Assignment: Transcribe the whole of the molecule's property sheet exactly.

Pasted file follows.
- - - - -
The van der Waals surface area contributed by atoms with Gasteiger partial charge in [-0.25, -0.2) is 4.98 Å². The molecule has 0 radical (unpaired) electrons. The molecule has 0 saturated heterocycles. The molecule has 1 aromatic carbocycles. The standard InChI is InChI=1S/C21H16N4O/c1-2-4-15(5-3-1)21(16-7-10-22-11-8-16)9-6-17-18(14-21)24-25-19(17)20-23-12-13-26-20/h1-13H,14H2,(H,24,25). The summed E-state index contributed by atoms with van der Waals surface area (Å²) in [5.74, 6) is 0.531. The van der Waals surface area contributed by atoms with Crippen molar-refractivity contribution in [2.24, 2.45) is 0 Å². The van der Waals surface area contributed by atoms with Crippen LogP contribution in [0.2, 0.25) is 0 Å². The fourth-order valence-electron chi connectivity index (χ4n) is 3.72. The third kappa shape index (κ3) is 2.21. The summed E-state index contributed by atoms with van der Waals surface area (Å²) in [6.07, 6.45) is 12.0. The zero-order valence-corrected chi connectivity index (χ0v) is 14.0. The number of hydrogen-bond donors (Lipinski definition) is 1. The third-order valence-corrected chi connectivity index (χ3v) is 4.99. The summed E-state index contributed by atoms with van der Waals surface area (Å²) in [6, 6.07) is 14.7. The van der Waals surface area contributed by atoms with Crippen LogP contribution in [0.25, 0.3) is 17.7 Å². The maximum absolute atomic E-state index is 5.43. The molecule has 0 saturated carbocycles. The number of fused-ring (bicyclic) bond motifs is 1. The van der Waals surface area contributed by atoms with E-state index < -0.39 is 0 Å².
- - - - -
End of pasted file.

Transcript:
The van der Waals surface area contributed by atoms with Gasteiger partial charge in [-0.25, -0.2) is 4.98 Å². The molecule has 0 radical (unpaired) electrons. The molecule has 0 saturated heterocycles. The molecule has 1 aromatic carbocycles. The standard InChI is InChI=1S/C21H16N4O/c1-2-4-15(5-3-1)21(16-7-10-22-11-8-16)9-6-17-18(14-21)24-25-19(17)20-23-12-13-26-20/h1-13H,14H2,(H,24,25). The summed E-state index contributed by atoms with van der Waals surface area (Å²) in [5.74, 6) is 0.531. The van der Waals surface area contributed by atoms with Crippen molar-refractivity contribution in [2.24, 2.45) is 0 Å². The van der Waals surface area contributed by atoms with Crippen LogP contribution in [0.2, 0.25) is 0 Å². The fourth-order valence-electron chi connectivity index (χ4n) is 3.72. The third kappa shape index (κ3) is 2.21. The summed E-state index contributed by atoms with van der Waals surface area (Å²) in [6.07, 6.45) is 12.0. The zero-order valence-corrected chi connectivity index (χ0v) is 14.0. The number of hydrogen-bond donors (Lipinski definition) is 1. The third-order valence-corrected chi connectivity index (χ3v) is 4.99. The summed E-state index contributed by atoms with van der Waals surface area (Å²) in [6, 6.07) is 14.7. The van der Waals surface area contributed by atoms with Crippen LogP contribution in [0.25, 0.3) is 17.7 Å². The maximum absolute atomic E-state index is 5.43. The molecule has 0 saturated carbocycles. The number of fused-ring (bicyclic) bond motifs is 1. The van der Waals surface area contributed by atoms with E-state index < -0.39 is 0 Å².